By Peter Chawaga
An environmental study made headlines this spring as it drew a distinct parallel between the growing PPCP epidemic and a poisonous disinfection byproduct (DBP) making its way into drinking water. The culprit in this case is methadone, which reacts to chloramination by forming large amounts of N-Nitrosodimethylamine (NDMA), a probable human carcinogen.
Using a mass spectrometry screening procedure, a team of researchers assembled from Arizona State, the University of Colorado at Boulder, and the University of Toronto discovered the connection and published their findings in Environmental Science & Technology Letters.
The study found a median methadone concentration of 23 mg/L and determined the drug was responsible for 1 to 10 percent of NDMA formation potential (FP) in most raw surface waters in which it was detected, and up to 62 percent of NDMA FP in wastewater.
“The conclusion is that pharmaceuticals, in particular methadone, are responsible for at least some of the formation of a carcinogen in drinking water,” said David Hanigan, the study’s lead PhD student. “This adds to mounting evidence that loading pharmaceuticals to our wastewater plants, which are not designed to remove them, is damaging ecosystem health and human health.”
Hanigan pointed to the unnatural phenomenon of fish feminization as an example of this damage to our ecosystem health. While he believes the water industry is aware of the presence of NDMA in water, a conclusive treatment method hasn’t been developed to combat it.
“Early indications suggest that activated carbon, pre-oxidation with ozone or chlorine dioxide, and changing primary or secondary disinfectants to free chlorine from chloramines will reduce or eliminate NDMA formation,” Hanigan said, when asked what treatment plants might do to avoid NDMA forming in the first place. But he noted that pre-oxidation and disinfectant switching can form other byproducts that may be harmful.
“Therefore my suggestion would be for plants to use activated carbon prior to disinfection,” he said. “This is, unfortunately, likely the most expensive option for most water treatment plants. It is the only one, though, that removes organic matter rather than simply transforming it to something that is not reactive in forming NDMA.”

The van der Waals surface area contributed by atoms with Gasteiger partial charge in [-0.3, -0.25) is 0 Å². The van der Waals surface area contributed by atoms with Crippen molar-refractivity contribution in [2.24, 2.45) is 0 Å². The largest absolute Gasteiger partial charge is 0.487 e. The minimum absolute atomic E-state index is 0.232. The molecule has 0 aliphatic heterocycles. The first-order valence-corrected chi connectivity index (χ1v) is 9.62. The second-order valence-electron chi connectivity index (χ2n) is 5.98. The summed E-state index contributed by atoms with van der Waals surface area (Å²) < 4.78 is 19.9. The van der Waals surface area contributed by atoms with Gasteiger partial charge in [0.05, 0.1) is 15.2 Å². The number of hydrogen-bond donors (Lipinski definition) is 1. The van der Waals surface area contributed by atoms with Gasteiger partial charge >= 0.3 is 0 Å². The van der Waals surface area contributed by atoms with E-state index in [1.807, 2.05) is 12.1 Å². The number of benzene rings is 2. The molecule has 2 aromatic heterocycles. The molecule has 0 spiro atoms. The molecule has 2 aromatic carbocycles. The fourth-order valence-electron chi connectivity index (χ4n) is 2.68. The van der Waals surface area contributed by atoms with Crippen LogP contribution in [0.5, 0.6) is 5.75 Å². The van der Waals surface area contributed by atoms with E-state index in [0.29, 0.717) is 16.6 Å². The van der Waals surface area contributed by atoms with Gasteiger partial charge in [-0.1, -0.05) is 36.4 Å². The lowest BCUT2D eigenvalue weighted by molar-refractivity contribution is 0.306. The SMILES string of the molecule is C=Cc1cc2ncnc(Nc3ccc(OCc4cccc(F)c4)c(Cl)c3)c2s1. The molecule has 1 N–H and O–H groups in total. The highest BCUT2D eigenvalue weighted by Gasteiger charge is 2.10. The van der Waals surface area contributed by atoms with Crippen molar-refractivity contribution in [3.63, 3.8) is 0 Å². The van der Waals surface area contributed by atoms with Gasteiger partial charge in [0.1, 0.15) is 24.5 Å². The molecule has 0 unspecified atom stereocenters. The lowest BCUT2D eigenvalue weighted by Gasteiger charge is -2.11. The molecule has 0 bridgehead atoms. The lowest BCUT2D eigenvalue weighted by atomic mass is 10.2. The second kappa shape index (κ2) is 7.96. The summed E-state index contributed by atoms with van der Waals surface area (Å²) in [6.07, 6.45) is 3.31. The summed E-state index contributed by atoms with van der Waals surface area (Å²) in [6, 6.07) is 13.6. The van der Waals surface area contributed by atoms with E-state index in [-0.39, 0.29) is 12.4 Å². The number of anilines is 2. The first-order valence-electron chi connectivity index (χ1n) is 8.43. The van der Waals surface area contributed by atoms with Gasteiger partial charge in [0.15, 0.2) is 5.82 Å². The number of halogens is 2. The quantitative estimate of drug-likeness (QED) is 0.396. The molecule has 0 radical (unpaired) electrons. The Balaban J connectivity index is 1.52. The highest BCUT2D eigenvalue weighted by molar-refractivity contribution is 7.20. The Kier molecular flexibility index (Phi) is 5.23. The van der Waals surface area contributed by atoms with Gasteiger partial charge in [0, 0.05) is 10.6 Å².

He may be a preeminent scholar on the risk that methadone runoff is introducing to our waters, but Hanigan remains tempered in his stance on the drug.
“Although this is carcinogen exposure that could be in part or entirely due to upstream prescription use, I still view this as relatively low risk,” he said. “Rather than think about removing methadone from physicians’ toolsets, we should work to find a way to remove methadone from water.”
Due in no small part to its attention-grabbing focus on methadone and the possibility that our water is giving us cancer, the study was seized by media outlets upon its release, including this one. Coverage resulted from PBS, The U.S. Finance Post, and a slew of scientific publications. But Hanigan feels that many readers are drawing the wrong conclusion and don’t realize the power they have to change things for the better.
“Sometimes I see people saying they are switching to bottled water, which I think really misses the point,” he said. “Whether it’s methadone, sucralose, synthetic estrogen, we are all responsible for surface water pollution with pharmaceuticals and anthropogenic chemicals, and thus are all responsible to find ways to fix these issues.”